October 11, 2013

How to Be Married to Depression.

What is it like to live with someone who doesn’t want to live?

The kind of immeasurable patience, kindness and effort that must be put forth to support a loved one is not nearly as celebrated as it should be.

A study published in the Journal of Consulting and Clinical Psychology in October 2004 showed that there was a definite correlation between depression and being happy in a marriage. According to Health Canada, “approximately eight percent of adults will experience major depression at some time in their lives.” That’s a lot of relationships affected by depression.

We don’t need statistics to prove common sense though: it’s not easy living with someone who’s blue.

Every single day, I find myself walking the “good day” tight-rope.

Losing my balance means falling into a pit of “I hate me,” surrounded by a cloud of “what’s the point of being alive.” Existing in this state affects everyone in contact with me, day-to-day, from a grocery clerk to co-workers, friends and family. Those who are closest to me are impacted the most.

How everyone else is affected by me varies and often depends on how depression has decided to grip me that day. Am I infuriated and unreasonably angry about things that just don’t matter that much? Have I been lying in a pile on the bed all day, refusing to move? Am I walking through the house in a fog, never having gotten out of my pajamas? Am I running out of the room in tears for no apparent reason?

This must be an incredibly exhausting and frustrating experience for a partner to witness, and to go through alongside me.

And what I haven’t said enough (and what I’m saying now) is thank you to those who support us.

When my misery is blatant enough for a friend or family member to sit beside me and gently say, “Look, I can see you’re not okay, what can I do?” I might run, scared and full of tears to the solace of a hot shower. Being forced to acknowledge I’m deep in the pit of depression is terrifying.

It’s equally hard to admit that my life is generally good, but instead of feeling grateful, I’m feeling sorry for myself.

It’s important that I face and try to overcome this illness (or at least learn to be alright, despite it), and I need to do this with care and caution, on my terms, and in my own time. Thank you to those who support me in my belief that medication is not the answer (for me).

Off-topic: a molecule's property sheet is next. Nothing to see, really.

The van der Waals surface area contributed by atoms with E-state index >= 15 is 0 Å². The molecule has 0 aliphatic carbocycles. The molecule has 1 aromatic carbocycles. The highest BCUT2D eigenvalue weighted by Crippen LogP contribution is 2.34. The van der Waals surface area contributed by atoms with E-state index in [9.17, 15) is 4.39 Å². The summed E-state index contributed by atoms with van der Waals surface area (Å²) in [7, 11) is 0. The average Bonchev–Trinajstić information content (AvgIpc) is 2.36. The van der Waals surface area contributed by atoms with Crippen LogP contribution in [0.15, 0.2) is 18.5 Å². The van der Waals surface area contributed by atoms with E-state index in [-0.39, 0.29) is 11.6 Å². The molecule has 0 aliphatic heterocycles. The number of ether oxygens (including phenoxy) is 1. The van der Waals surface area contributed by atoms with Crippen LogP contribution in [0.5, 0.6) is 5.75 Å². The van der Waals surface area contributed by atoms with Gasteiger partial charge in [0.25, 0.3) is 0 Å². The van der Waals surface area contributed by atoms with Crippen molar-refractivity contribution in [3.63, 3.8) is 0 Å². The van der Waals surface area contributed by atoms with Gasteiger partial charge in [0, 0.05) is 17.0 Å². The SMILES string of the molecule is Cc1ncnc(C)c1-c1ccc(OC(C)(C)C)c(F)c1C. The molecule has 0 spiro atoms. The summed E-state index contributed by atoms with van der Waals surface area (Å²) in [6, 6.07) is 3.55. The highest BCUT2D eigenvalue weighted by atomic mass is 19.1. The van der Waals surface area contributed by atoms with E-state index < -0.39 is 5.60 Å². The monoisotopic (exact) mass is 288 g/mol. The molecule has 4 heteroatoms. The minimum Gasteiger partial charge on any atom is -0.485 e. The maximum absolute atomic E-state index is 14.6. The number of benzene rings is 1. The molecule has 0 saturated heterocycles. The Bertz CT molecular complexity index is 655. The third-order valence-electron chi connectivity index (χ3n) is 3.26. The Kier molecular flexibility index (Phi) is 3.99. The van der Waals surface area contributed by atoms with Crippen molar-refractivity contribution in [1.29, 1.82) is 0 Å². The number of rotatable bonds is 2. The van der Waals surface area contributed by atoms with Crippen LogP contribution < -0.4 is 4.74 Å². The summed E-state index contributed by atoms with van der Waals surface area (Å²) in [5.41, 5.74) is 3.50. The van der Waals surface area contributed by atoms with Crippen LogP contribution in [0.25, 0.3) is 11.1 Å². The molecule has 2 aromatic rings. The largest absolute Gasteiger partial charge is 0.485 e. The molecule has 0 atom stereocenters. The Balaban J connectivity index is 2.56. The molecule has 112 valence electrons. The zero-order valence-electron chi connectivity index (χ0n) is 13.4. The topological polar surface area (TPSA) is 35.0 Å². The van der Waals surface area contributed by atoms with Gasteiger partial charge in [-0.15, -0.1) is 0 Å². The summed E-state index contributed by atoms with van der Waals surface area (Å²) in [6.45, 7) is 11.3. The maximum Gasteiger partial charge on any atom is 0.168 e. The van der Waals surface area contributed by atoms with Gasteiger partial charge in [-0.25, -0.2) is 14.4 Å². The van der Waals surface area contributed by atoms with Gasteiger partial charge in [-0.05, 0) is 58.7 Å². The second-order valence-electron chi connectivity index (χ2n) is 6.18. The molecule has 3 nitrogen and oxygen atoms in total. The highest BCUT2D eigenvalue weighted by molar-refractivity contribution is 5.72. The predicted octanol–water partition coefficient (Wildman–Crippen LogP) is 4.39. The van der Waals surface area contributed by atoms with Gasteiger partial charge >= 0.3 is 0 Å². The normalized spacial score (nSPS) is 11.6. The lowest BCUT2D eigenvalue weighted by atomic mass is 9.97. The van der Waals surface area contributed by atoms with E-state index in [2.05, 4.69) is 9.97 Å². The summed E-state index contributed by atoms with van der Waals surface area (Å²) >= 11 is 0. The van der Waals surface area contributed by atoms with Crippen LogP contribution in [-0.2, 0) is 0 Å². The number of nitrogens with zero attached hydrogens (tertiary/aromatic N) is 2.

Taking care of me is ultimately my responsibility. A loved one’s unwavering patience, rock-solid and quiet understanding, is more precious to us than any physical gift they could give.

Thank you for helping us face the day when it’s the last thing we want.

Because of that, we get in the shower, get dressed, and spend time cleansing these demon out of my hearts, make plans to go outside into the sunshine, to breathe fresh air in our gardens. Without those people, we’d still be under blankets, wondering why everyone hates awful people like us—a contradiction, but a common one.

pema quote

Thank you for reminding us, relentlessly, that we are not awful people.

Thanks for being our friends when we have pushed away and alienated everyone else around us, and thanks for not being pushed when we tried to sabotage those last relationships too.

Thank you for the “just because” gifts, for made-up holidays, and excuses to celebrate, and for dropping everything to hug us when you can see it’s all we can do not to collapse in a mess of tears and emotional agony.

We know our loved ones work hard to be good to us.

With every fiber of our beings, we appreciate also that our loved ones take time to love themselves, explore their own interests, and enjoy their lives too, in spite of us.

It means that they are less likely to burn out and divorce us or abandon us. 

It reminds us that despite the bleakness we feel, we can do the same and that there is a life to be explored.

When I wake up hating every molecule of myself, unable to go further from bed than to the couch and feeling exhausted despite 12 hours of sleep, I appreciate those who will make me tea and let me be on the couch for a while, just to rest.

Thank you for also nudging me to get outside, get busy, get on my bike and get moving, even when I’m especially stubborn. Even though I know it’s what I desperately need to try and shake loose this state of mind, hopelessness clouds my ability to see.

Our loved ones constantly help to put us on a different path for the day, kicking and screaming, when necessary.

Thank you for not trying to fix us. Depression isn’t something that’s simply cured overnight with a bike ride, a hug or one good day. Your understanding that this is going to take time and effort to get through goes a long way.

Thank you for loving us and reassuring us that we’re beautiful, even if we gain weight. Depression can sometimes make us dormant and being dormant makes us fat. And with one or two kind words, my loved ones have reminded me that being fat doesn’t make me worthless.

Thank you for keeping the good days in mind during the bad ones and sticking with us, for encouraging and nourishing those brief moments of inspiration that keep us aflame and alive.

Thank for seeing the person buried underneath the weight of this illness.

Thank you for being married to the person, and not the depression.


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American Psychological Association

Public Health Agency of Canada

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